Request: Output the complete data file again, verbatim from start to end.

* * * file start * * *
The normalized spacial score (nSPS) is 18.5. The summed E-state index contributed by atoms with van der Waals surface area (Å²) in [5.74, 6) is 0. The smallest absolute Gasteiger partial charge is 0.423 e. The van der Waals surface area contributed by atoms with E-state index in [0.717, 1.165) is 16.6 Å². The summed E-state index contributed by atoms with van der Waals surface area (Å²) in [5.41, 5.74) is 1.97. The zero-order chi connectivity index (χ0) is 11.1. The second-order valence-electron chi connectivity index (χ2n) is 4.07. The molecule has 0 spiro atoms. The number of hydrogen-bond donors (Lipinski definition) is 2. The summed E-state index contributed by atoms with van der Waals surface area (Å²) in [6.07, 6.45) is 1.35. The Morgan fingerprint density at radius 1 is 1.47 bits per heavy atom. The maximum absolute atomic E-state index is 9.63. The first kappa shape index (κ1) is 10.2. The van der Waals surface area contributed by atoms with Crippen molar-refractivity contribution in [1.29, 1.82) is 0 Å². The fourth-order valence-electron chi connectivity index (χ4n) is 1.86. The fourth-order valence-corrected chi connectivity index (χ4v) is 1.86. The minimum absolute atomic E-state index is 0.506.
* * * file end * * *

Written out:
The normalized spacial score (nSPS) is 18.5. The summed E-state index contributed by atoms with van der Waals surface area (Å²) in [5.74, 6) is 0. The smallest absolute Gasteiger partial charge is 0.423 e. The van der Waals surface area contributed by atoms with E-state index in [0.717, 1.165) is 16.6 Å². The summed E-state index contributed by atoms with van der Waals surface area (Å²) in [5.41, 5.74) is 1.97. The zero-order chi connectivity index (χ0) is 11.1. The second-order valence-electron chi connectivity index (χ2n) is 4.07. The molecule has 0 spiro atoms. The number of hydrogen-bond donors (Lipinski definition) is 2. The summed E-state index contributed by atoms with van der Waals surface area (Å²) in [6.07, 6.45) is 1.35. The Morgan fingerprint density at radius 1 is 1.47 bits per heavy atom. The maximum absolute atomic E-state index is 9.63. The first kappa shape index (κ1) is 10.2. The van der Waals surface area contributed by atoms with Crippen molar-refractivity contribution in [1.29, 1.82) is 0 Å². The fourth-order valence-electron chi connectivity index (χ4n) is 1.86. The fourth-order valence-corrected chi connectivity index (χ4v) is 1.86. The minimum absolute atomic E-state index is 0.506.